In his previous start on July 10, driver George Napolitano Jr. kept Wilberforce off the pace on the inside, then guided him home when an opening appeared late. The gelding won in a career-best 1:53 by 3 ¾ lengths over Tuscanellie, who was the race favorite but wore down on the front end. On Sunday night, Tuscanellie was again favored at 1-2 with an improved post position, but he watched as Wilberforce changed up tactics and took charge early.

Napolitano took advantage of a small six-horse field by setting tepid fractions on the lead. That meant that Tuscanellie, even though she had the trip, still couldn’t get past Wilberforce in the late going. The gelding held tight to win by 1 ¼ lengths. The winning time of 1:54:4 wasn’t as quick as the previous week, but the bottom line is what mattered. That’s two in a row for Wilberforce, who has proven he can win a couple different ways, a handy talent in this sport.

Honorable mention on the trotting side goes to: Tac’s Delight (Jim Marohn Jr., Rene Allard), who moved up in class to win a claiming handicap trot on Sunday night in 1:54:1, earning his second straight victory in the process; J L Cruze (John Campbell, Eric Ell), who coasted to victory in Sunday night’s $25,000 featured condition trot, sharing the fastest trotting time of the week at Pocono in the process with a 1:53; and Pounce Hanover (Jim Marohn Jr., Greg White), who rolled to a condition win on Tuesday night in 1:53, a new career mark which matched the week’s fastest trotting time at Pocono.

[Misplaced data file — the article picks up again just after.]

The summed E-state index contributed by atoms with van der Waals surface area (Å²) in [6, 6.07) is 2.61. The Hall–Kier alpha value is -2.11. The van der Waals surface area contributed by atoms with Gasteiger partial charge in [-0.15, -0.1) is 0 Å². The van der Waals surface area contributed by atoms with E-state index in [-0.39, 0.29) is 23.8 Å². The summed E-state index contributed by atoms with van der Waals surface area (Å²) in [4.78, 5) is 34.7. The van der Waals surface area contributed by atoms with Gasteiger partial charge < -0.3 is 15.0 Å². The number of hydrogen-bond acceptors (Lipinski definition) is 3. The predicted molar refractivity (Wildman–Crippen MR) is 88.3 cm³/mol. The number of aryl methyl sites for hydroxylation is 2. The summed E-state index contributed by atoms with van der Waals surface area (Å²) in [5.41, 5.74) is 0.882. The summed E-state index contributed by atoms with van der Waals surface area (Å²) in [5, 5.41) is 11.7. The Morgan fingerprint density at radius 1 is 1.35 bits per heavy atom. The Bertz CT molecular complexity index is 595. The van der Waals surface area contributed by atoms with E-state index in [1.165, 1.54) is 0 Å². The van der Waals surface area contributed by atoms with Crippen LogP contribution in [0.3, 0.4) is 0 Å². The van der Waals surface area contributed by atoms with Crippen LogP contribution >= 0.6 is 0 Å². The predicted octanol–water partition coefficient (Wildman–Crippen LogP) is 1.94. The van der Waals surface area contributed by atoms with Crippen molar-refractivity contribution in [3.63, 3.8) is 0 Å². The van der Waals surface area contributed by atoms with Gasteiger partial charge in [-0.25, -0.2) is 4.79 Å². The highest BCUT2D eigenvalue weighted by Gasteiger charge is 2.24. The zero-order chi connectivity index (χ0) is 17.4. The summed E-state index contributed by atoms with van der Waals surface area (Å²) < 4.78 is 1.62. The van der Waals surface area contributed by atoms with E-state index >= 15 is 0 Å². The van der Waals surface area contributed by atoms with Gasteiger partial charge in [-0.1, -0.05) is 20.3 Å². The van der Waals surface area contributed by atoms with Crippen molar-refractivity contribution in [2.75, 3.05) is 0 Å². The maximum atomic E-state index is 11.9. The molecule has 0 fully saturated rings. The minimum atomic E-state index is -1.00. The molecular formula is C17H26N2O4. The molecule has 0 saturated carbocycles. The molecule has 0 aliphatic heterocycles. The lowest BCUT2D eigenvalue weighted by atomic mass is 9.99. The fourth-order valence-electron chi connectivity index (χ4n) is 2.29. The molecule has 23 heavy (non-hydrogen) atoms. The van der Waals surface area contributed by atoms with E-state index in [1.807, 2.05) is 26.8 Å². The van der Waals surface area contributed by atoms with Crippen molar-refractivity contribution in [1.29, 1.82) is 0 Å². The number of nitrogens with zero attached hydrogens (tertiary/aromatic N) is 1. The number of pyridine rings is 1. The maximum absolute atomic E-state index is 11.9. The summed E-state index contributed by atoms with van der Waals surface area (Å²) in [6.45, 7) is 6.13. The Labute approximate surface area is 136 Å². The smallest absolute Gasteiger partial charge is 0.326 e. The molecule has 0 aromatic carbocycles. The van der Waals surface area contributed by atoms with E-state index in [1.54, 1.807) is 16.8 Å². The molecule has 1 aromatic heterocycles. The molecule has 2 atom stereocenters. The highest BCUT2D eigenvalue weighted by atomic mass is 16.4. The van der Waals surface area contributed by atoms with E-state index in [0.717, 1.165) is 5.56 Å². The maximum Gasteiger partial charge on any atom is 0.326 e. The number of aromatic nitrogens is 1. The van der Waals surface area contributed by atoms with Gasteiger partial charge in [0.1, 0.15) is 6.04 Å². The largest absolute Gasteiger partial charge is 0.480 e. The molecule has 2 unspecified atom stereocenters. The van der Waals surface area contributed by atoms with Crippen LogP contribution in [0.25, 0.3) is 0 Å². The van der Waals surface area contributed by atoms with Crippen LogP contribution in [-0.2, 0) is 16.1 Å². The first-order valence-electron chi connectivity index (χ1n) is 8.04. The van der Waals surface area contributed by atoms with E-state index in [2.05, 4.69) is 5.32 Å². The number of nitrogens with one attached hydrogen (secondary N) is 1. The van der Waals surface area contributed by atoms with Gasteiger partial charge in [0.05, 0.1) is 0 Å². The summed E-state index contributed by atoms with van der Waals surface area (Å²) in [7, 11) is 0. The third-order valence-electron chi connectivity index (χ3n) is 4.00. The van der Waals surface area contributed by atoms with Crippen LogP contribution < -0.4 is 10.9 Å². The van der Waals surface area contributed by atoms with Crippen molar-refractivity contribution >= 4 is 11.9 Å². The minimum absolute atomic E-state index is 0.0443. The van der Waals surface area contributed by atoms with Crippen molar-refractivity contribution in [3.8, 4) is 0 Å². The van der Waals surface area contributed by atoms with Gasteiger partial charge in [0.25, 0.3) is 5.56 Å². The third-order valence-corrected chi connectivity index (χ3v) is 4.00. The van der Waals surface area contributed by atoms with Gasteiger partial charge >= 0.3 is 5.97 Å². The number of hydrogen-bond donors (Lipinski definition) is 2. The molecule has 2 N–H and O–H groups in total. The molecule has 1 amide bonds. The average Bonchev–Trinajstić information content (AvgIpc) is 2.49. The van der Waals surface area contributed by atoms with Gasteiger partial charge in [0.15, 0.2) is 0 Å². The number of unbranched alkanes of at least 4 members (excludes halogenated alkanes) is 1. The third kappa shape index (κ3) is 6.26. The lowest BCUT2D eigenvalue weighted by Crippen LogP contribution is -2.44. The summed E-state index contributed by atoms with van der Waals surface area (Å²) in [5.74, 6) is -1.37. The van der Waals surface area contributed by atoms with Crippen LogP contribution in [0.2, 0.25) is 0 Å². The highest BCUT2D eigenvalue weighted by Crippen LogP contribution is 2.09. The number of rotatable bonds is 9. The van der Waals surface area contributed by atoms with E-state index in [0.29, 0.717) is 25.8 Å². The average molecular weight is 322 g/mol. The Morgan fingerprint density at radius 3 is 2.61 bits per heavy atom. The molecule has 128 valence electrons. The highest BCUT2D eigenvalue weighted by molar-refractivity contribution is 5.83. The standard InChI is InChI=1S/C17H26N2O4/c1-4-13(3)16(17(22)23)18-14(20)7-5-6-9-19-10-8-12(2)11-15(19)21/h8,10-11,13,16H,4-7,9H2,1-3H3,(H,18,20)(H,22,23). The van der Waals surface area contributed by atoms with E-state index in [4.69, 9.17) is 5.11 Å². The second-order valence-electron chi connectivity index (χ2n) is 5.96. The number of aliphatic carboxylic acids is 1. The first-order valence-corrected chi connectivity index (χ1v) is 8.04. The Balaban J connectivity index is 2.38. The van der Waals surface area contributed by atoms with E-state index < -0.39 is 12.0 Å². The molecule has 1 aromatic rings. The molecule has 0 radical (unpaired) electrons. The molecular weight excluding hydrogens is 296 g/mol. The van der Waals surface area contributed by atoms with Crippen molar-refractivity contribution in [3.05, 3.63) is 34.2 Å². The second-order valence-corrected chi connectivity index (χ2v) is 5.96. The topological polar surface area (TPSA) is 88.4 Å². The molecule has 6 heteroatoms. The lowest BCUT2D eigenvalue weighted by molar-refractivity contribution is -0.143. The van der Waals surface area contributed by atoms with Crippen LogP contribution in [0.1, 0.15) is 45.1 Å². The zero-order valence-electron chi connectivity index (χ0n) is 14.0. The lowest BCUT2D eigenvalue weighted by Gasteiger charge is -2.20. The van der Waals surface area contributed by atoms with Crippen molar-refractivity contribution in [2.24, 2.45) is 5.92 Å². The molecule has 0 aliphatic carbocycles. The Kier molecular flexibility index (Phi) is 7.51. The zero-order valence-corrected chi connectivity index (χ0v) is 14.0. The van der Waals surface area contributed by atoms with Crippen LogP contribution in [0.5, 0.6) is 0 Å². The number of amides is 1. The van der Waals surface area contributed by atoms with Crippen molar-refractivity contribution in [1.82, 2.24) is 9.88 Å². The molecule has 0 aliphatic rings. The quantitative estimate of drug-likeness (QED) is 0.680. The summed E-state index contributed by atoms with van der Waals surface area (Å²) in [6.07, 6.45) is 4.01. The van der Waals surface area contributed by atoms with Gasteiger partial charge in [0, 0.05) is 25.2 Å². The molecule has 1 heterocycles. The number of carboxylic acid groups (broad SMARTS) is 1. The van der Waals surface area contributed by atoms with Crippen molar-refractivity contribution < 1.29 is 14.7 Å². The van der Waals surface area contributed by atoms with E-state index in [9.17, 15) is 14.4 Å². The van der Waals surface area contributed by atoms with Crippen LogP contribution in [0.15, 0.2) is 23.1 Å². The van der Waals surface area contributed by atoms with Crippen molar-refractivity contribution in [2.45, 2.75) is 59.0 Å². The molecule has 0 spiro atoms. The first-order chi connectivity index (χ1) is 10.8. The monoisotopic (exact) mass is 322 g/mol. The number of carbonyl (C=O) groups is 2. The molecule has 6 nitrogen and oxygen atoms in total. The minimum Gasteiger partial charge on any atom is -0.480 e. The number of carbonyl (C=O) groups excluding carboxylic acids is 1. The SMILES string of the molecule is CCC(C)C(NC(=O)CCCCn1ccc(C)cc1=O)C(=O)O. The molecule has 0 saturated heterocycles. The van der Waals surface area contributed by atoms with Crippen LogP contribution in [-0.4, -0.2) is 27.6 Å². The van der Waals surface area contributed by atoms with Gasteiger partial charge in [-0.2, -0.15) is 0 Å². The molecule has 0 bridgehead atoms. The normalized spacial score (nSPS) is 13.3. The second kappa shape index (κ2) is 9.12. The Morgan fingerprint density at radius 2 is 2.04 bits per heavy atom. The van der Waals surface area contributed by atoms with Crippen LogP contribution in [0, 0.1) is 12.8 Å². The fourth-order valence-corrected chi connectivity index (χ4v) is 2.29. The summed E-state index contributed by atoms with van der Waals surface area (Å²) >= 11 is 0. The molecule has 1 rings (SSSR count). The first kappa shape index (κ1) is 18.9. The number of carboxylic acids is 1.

LONG SHOT OF THE WEEK: ARMOR HANOVER

After breaking stride in his previous two starts, this trotter driven by Tom Jackson stayed flat and then some on Saturday night, beating a condition field at 17-1 for a $36.20 payout on a $2 win ticket.

DRIVER OF THE WEEK: SCOTT ZERON

As Zeron has become more of a regular presence at Pocono this year, he’s doing more damage, as was the case on Sunday night when he picked up four driving victories.

TRAINER OF THE WEEK: JIMMY TAKTER

When there are stakes races, you can count on Takter to do some damage, and the results this week at Pocono for him included three Stallion Series wins on Monday and a Sire Stakes victory.

That will do it for this week, but we’ll see you at the track. Feel free to e-mail me at jbeviglia@mohegansunpocono.com.

The Downs at Mohegan Sun Pocono Week in Review – Sun Stakes Saturday stars shine!

Wednesday, July 6th, 2016

July 2-8, 2016